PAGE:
Such floods, per the analysis, could “swamp roads and spill into low-lying buildings.”
A fierce El Niño could cause up to five instances of what’s known as “10-year flood events” in many of these cities, including Seattle and San Diego, according to NASA.
While these types of floods don’t typically occur outside El Niño years, the NASA analysts stressed that rising seas and climate change could cause annual such events by the 2030s. And in El Niño years during that decade, the same West Coast cities could see up to 10 such 10-year flood events in just one year, the analysis found.
Although massive rains and flooding are certainly possible this year, Swain emphasized that a strong El Niño does not necessarily “offer a one-to-one correlation with wintertime precipitation.”
“In fact, it’s a very tortured and complicated relationship,” he said.
El Niño does come with huge amounts of moisture, but “the big wild card” is whether strong, upward vertical movements accompany the “weird blobs of warm water” in the atmosphere, Swain explained.
“Moisture in the atmosphere is not enough to produce rain — you need precipitation-generating mechanisms,” he said.
But Swain stressed that the development of any intense storms and floods would be attributable not just to El Niño, but also to climate change-induced warming.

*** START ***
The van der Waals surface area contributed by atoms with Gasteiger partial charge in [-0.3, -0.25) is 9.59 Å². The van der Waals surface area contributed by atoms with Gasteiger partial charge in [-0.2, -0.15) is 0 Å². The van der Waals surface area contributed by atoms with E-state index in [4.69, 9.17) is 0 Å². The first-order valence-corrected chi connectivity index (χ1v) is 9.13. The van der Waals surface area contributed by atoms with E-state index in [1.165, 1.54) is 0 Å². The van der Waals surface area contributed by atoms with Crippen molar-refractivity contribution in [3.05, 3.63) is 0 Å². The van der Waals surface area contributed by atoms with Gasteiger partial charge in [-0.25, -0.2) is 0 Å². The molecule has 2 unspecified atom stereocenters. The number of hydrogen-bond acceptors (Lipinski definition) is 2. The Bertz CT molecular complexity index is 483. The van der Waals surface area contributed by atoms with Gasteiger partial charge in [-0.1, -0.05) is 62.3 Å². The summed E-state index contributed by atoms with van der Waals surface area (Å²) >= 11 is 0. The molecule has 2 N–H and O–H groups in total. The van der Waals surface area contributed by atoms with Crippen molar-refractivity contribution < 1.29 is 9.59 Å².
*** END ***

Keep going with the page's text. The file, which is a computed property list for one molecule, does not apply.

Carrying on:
If California does end up inundated by floods this winter, water expert Jay Lund told The Hill that the state would be “pretty well-prepared.”
Although last year’s wintry weather took a devastating toll on select small towns and neighborhoods, there was “nothing catastrophic for a large town or city,” according to Lund, director of the Center for Watershed Sciences at the University of California, Davis.
Nonetheless, Lund acknowledged that the Golden State’s reservoirs have remained quite full since last winter.
“For the bigger storms on the main rivers, they have less flexibility than they did last year this time,” he said.
The long-term solution to this quandary, in Lund’s opinion, is to move people out of the floodplain areas, rather than spending billions of dollars to build up flood control infrastructure.
“There’s just some amount of floods that it’s better to just tolerate the losses,” he said. “You don’t build a fireproof house — you buy fire insurance, because it’s a lot cheaper.”
But Lund reiterated that California “should be pretty well set” for this winter, while recognizing that “there’s always a chance that you’ll see a flood bigger than what you’re prepared for.”
While he credited California for performing better than most states with regards to evacuation plans, Lund also stressed that residents should not become complacent.
Right now, he explained, there are about 6,000 miles of levees in California, but just a small portion of one needs to fail “before a bunch of people get wet.”
“The nature of our water problems in California, including flood problems, is always changing,” Lund said.
“We’ll just have to adapt, and it’ll expensive; it’ll be inconvenient. But if we manage it well, it won’t be catastrophic,” he added.